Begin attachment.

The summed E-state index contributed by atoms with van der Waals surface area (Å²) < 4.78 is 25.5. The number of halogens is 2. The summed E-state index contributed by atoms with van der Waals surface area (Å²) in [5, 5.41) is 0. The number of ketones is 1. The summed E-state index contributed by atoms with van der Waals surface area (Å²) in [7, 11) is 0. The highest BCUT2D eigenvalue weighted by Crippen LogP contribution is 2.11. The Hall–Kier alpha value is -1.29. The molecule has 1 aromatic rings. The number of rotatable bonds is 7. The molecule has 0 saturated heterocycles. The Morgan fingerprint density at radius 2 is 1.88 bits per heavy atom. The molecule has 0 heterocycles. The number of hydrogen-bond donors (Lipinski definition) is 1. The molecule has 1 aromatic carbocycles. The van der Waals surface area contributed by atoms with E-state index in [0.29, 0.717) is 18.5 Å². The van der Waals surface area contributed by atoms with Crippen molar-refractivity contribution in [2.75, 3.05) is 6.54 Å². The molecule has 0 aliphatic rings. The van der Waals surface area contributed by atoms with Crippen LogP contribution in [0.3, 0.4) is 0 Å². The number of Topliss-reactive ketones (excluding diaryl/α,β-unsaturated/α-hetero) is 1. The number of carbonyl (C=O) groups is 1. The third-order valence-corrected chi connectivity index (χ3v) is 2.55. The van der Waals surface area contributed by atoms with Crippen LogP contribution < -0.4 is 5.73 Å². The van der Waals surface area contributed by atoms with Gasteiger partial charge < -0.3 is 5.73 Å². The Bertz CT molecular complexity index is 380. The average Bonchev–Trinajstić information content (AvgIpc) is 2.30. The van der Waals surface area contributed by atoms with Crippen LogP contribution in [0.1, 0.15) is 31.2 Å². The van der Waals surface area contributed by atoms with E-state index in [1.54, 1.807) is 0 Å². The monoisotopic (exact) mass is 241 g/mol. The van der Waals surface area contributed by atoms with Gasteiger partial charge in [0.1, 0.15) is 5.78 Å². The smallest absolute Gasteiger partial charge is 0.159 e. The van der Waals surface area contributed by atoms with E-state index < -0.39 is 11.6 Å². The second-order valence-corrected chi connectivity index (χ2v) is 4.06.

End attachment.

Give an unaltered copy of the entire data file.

The summed E-state index contributed by atoms with van der Waals surface area (Å²) < 4.78 is 25.5. The number of halogens is 2. The summed E-state index contributed by atoms with van der Waals surface area (Å²) in [5, 5.41) is 0. The number of ketones is 1. The summed E-state index contributed by atoms with van der Waals surface area (Å²) in [7, 11) is 0. The highest BCUT2D eigenvalue weighted by Crippen LogP contribution is 2.11. The Hall–Kier alpha value is -1.29. The molecule has 1 aromatic rings. The number of rotatable bonds is 7. The molecule has 0 saturated heterocycles. The Morgan fingerprint density at radius 2 is 1.88 bits per heavy atom. The molecule has 0 heterocycles. The number of hydrogen-bond donors (Lipinski definition) is 1. The molecule has 1 aromatic carbocycles. The van der Waals surface area contributed by atoms with E-state index in [0.29, 0.717) is 18.5 Å². The van der Waals surface area contributed by atoms with Crippen molar-refractivity contribution in [2.75, 3.05) is 6.54 Å². The molecule has 0 aliphatic rings. The van der Waals surface area contributed by atoms with Crippen LogP contribution in [0.3, 0.4) is 0 Å². The number of Topliss-reactive ketones (excluding diaryl/α,β-unsaturated/α-hetero) is 1. The number of carbonyl (C=O) groups is 1. The third-order valence-corrected chi connectivity index (χ3v) is 2.55. The van der Waals surface area contributed by atoms with Crippen LogP contribution < -0.4 is 5.73 Å². The van der Waals surface area contributed by atoms with Gasteiger partial charge < -0.3 is 5.73 Å². The Bertz CT molecular complexity index is 380. The average Bonchev–Trinajstić information content (AvgIpc) is 2.30. The van der Waals surface area contributed by atoms with Crippen LogP contribution in [0.1, 0.15) is 31.2 Å². The van der Waals surface area contributed by atoms with E-state index in [1.54, 1.807) is 0 Å². The monoisotopic (exact) mass is 241 g/mol. The van der Waals surface area contributed by atoms with Gasteiger partial charge in [0.1, 0.15) is 5.78 Å². The smallest absolute Gasteiger partial charge is 0.159 e. The van der Waals surface area contributed by atoms with E-state index < -0.39 is 11.6 Å². The second-order valence-corrected chi connectivity index (χ2v) is 4.06.